National Native Tourism Organization Presents “Enough Good People Award” to Senator Schatz

AIANTA Executive Director, Camille Ferguson in Senator Schatz’ office presenting “Enough Good People” award to Senator Schatz. Award presented in the form of a print of “Medicine Lodges,” by renowned artist Terrance Guadipee.

AIANTA Executive Director, Camille Ferguson in Senator Schatz’ office presenting “Enough Good People” award to Senator Schatz. Award presented in the form of a print of “Medicine Lodges,” by renowned artist Terrance Guadipee.

AIANTA recognizes Senator’s bipartisan leadership on Federal initiative to empower native communities & expand cultural tourism opportunities

Published October 24, 2015

WASHINGTON – On Thursday, October 22, 2015, the American Indian Alaska Native Tourism Association (AIANTA) presented Senator Brian Schatz (D-HI) with a special award to honor him for his authorship of S. 1537, the bipartisan NATIVE Act and for his leadership in championing economic development and cultural strength for American Indians, Alaska Natives and Native Hawaiians.

Each year, AIANTA awards “Enough Good People” awards to three individuals, nominated and selected to honor outstanding contributions to Native tourism advancement. This year, however, AIANTA has chosen to present a special Enough Good People award to Senator Schatz, who recently wrote and co-sponsored the Native American Tourism and Improving Visitors Experience (NATIVE) Act in the U.S. Senate.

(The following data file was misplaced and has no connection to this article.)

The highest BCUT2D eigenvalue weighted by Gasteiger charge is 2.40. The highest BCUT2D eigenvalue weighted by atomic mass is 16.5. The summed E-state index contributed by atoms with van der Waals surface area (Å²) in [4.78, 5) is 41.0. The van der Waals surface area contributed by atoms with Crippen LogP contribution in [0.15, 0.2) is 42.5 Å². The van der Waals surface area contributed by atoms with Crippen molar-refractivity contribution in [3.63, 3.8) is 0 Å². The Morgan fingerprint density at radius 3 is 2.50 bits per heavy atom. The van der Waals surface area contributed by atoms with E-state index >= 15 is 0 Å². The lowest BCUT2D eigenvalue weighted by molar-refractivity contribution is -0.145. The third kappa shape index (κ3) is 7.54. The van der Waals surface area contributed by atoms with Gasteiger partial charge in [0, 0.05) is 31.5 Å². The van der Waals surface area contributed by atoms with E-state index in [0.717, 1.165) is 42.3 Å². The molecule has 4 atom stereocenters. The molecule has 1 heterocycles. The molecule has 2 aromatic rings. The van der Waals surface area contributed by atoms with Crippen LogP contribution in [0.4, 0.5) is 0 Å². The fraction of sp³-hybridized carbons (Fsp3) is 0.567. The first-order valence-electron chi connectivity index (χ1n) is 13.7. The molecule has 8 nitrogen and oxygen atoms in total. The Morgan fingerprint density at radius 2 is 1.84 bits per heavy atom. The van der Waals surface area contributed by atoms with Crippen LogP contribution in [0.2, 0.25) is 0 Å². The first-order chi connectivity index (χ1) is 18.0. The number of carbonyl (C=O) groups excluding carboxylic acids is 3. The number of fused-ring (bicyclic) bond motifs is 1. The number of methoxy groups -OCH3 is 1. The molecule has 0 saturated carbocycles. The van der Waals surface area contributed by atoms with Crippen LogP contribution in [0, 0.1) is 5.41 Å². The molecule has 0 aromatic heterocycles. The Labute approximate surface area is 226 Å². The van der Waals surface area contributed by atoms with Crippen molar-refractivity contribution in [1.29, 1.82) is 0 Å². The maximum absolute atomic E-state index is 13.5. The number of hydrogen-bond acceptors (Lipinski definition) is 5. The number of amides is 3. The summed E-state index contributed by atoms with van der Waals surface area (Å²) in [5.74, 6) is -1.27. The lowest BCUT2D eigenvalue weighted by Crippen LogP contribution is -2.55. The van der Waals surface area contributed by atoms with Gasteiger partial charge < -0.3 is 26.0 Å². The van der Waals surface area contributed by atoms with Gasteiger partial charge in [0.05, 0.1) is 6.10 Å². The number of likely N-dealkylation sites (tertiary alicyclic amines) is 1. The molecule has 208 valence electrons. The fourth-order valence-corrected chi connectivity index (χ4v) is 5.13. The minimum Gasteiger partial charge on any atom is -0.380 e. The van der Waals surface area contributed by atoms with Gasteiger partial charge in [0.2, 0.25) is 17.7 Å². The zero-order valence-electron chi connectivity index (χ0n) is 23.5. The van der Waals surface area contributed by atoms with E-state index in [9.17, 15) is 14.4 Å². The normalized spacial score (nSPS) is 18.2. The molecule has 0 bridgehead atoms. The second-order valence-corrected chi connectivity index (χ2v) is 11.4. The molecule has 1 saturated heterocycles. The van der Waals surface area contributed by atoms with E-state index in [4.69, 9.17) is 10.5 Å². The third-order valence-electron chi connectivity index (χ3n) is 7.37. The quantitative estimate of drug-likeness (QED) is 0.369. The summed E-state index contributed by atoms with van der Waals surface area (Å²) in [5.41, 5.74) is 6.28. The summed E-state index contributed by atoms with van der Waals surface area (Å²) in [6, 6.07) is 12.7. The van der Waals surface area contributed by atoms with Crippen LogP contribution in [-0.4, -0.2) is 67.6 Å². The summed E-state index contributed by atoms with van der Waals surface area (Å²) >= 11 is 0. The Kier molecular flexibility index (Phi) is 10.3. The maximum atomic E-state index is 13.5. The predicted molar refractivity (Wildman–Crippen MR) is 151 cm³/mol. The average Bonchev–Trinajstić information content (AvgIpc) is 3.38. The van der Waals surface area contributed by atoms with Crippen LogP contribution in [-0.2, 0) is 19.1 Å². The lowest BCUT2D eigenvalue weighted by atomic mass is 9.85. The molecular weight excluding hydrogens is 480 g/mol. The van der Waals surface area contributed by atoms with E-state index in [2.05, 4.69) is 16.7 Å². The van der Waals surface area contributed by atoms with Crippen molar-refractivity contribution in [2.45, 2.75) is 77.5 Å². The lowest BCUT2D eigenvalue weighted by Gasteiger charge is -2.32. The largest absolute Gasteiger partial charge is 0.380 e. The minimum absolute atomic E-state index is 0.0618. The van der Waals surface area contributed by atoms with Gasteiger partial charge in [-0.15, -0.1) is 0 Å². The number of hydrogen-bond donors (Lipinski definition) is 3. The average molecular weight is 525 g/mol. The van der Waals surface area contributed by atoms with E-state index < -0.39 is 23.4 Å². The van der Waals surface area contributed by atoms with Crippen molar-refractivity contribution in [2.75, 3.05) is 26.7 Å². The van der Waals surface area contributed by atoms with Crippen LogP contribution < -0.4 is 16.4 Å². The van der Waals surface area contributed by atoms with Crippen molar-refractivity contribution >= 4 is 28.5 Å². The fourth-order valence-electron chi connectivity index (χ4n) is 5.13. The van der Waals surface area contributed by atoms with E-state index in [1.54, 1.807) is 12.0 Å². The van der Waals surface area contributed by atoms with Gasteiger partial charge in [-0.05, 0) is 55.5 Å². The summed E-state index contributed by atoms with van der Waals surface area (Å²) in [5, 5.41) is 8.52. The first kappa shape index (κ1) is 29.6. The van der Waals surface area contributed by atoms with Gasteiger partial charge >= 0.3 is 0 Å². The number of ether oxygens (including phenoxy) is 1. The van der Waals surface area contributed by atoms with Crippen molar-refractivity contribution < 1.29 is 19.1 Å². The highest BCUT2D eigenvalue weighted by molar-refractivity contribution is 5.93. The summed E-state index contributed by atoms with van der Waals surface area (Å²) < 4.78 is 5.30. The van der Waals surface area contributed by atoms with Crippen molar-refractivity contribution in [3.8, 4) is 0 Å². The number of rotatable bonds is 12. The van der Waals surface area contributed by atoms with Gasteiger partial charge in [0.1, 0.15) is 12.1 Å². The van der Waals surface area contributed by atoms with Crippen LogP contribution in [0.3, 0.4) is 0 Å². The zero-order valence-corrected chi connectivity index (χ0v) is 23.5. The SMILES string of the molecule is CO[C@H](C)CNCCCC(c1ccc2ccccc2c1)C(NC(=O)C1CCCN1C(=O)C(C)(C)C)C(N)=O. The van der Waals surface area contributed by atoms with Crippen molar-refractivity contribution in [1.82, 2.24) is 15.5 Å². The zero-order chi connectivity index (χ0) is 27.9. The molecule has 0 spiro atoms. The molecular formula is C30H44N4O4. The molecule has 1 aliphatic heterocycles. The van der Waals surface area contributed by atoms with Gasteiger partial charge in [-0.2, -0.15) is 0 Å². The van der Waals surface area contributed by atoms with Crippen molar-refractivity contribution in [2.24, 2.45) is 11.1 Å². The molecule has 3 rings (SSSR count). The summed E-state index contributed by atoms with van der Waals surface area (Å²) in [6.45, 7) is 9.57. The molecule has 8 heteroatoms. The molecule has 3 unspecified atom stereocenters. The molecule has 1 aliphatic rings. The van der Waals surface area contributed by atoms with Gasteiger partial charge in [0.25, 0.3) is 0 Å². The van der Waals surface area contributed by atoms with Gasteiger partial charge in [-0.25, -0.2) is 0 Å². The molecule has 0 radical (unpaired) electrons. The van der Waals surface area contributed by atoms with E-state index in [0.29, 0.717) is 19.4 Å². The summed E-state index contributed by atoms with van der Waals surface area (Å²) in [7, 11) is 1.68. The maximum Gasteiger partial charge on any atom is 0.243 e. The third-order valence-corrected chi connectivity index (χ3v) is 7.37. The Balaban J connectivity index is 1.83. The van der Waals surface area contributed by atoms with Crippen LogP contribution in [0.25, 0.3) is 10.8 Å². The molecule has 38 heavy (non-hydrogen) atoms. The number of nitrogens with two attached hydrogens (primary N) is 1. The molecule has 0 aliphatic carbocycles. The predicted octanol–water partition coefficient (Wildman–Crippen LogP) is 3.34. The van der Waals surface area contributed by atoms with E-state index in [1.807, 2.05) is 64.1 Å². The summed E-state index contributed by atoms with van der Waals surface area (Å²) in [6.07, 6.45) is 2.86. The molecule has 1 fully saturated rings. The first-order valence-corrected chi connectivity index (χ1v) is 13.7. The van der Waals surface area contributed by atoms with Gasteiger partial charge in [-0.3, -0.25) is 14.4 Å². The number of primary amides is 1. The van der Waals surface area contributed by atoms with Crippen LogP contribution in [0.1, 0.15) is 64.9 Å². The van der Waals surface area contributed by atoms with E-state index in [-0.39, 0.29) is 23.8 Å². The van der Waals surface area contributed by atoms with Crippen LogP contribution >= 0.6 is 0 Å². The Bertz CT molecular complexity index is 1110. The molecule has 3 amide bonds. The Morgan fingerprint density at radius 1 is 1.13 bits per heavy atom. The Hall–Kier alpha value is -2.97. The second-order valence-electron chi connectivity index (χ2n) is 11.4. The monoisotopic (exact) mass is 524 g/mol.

The NATIVE Act seeks to enhance and integrate Native American tourism; empower native communities; increase coordination and collaboration between federal tourism assets; expand heritage and cultural tourism opportunities in our nation; promote unique visitor experiences for domestic travelers and international visitors; and, help create the tourism capacity and infrastructure needed to sustain Native tourism.

“Tourism is not only good for our economy, but it is one of the best ways for Native communities to tell their own stories and share their history and culture.  No organization knows that better than AIANTA,” said Senator Schatz. 

“This award is a real honor.  I want to thank AIANTA for this award and for the work they do every day to advocate for Native communities and support tribes and Native-owned businesses in Hawai‘i and across the country.”

The bill would require federal agencies with recreational travel and tourism functions to include Native Hawaiians, Indian tribes, Alaska Natives and Native organizations in updated management plans and develop Native American or tribal tourism plans to improve travel and tourism data collection and analysis, increase integration of federal assets and support national tourism goals.

This special “Enough Good People” award was presented in the form of the print, “Medicine Lodges,” by renowned artist Terrance Guardipee. The print represents the cover of the book, “Enough Good People,” created by a national advisory committee representing forty modern Native Nations whose homelands were traversed by the 1803-1806 Lewis & Clark Expedition. The book’s first purpose was to express appreciation to all the good people who built a bridge to one another making tribal involvement in the Lewis & Clark Bicentennial possible and successful.

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